Caught between the politically serious accusations of treason, the increasingly violent demands of the crowd, and his personal unwillingness to convict a man who had seemingly done no harm, Pilate asks Jesus point blank: “Are you the King of the Jews?” This is the question that initiates their short but compelling exchange, a conversation that is unlike any other recorded between an accused criminal and the man who legally controls his fate. Far from defending himself, Jesus remains strangely obtuse.

Commentators and narrative adaptations have portrayed this interaction from many different perspectives, some interpreting that Pilate was questioning Jesus in jest or that he was supremely disinterested in the whole proceeding and in the affairs of Jews in general. However other glimpses into Pilate’s nature provided by the canonical, apocryphal and historical records portray him as a man who wouldn’t have hesitated on a conviction had he not had cause to doubt Jesus’ guilt. This belies a much greater political if not personal investment in the situation than some commentators would claim, indicating, in fact, the very opposite of indifference: a deep and enduring reluctance to condemn the Nazarene.

It is this reluctance that leads to Pilate’s persistent questioning, an effort to determine if Jesus does in fact believe himself to be a King. Jesus’ simple but confounding responses eventually elicit from Pilate the startlingly personal and equally rhetorical question: “What is truth?”

The proposition is famously left unanswered. Nietzsche considers this to be further evidence of Pilate’s scorn for Jesus, and yet Pilate’s direct response is to publicly declare: “He is not guilty of any crime.”

Furthermore Pilate attempts a political move to dissuade the angry crowd, by appealing to the ritual of releasing a prisoner on the eve of Passover. In an almost comical comparison he presents them with the choice between releasing Jesus or Barabbas, a convicted murderer. The crowd, as we know, chooses Barabbas.

Pilate continues to try, even then, to dissuade the Jewish leaders, repeatedly stating his lack of conviction and famously washing his hands of the situation in one account. In light of the context it does not seem likely that Nietzsche and similar commentators were correct in believing that Pilate held Jesus in scorn, much less that he had no interest in the man’s fate.

In his last recorded exchange with Jesus, Pilate tries a final desperate question, strange for its superfluity, perhaps in an attempt to clarify Jesus’ earlier statement that his kingdom is “not of this world”, the one caveat that prevented Pilate from ruling a conviction of treason.

Pilate asks him “Where are you from?” but, as John records, “Jesus gave no answer.”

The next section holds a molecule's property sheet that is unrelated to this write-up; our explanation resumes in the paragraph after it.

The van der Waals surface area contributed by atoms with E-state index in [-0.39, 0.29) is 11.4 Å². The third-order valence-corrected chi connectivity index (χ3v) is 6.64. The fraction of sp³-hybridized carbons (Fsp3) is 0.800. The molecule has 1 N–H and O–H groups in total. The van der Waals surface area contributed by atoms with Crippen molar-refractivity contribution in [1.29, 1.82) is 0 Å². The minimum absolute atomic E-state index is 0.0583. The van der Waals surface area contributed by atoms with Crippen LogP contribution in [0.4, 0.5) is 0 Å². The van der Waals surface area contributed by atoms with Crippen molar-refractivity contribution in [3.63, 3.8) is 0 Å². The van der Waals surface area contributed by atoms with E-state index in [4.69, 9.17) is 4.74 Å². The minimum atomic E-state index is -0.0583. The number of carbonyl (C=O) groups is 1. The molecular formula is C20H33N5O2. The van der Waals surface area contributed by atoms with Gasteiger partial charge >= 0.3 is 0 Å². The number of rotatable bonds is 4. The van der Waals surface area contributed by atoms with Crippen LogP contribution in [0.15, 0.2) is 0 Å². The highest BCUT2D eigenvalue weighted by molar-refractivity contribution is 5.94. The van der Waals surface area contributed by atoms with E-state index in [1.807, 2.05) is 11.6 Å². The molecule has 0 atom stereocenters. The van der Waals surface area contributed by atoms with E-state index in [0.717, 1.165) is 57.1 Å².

The same void of response is what makes our titular question so lastingly perplexing. For some reason, in this narrative, we see Pilate thrust into the role of the Everyman. A public figure of great authority, and vested with political power, suddenly in a private aside is reduced to the fundamental human condition where he wrestles with the logic and meaning of his own situation.

“What is truth?”

The lack of an answer does not serve to undermine the significance of the exchange, as some have posited. Instead it carries a much more essential purpose: to force us, like Pilate, to continue in the asking.

 

Elise Janes

 

What’s at stake?

lord_of_the_rings_book_cover_by_mrstingyjr-d5vwgctFrodo has to destroy the one ring. The father in Cormac McCarthy’s The Road lives on only to keep his son alive. For Umberto Eco’s William of Baskerville in The Name of the Rose, it’s the importance of solving the series of murders that have engulfed the monastery.

Struggle is the core of every story. Struggle and conflict. Conflict with the way the world is and the way we want to world to be.

In an oft repeated quote from Gandhi, ‘Be the change that you wish to see in the world.’

the-name-of-the-roseWelcome to the world of our protagonist. Whether they want to or not, our main character is thrust into a situation that demands their every effort to resolve.

Our protagonists are often unwilling, unwitting and unprepared. They make mistakes. They are flawed people after all, mirroring a flaw or two that maybe we recognise in ourselves or others we know. They will frustrate us, even disappoint at times but as long as they stay the course they will never let us down.

How well defined is your protagonist’s struggle? Are the stakes high enough to fuel your story through to the end?

9780307387899_p0_v3_s260x420Whether it be life or death, end-of-the-world or just two people repairing a damaged relationship, have you taken the time to really understand what’s at stake for your characters?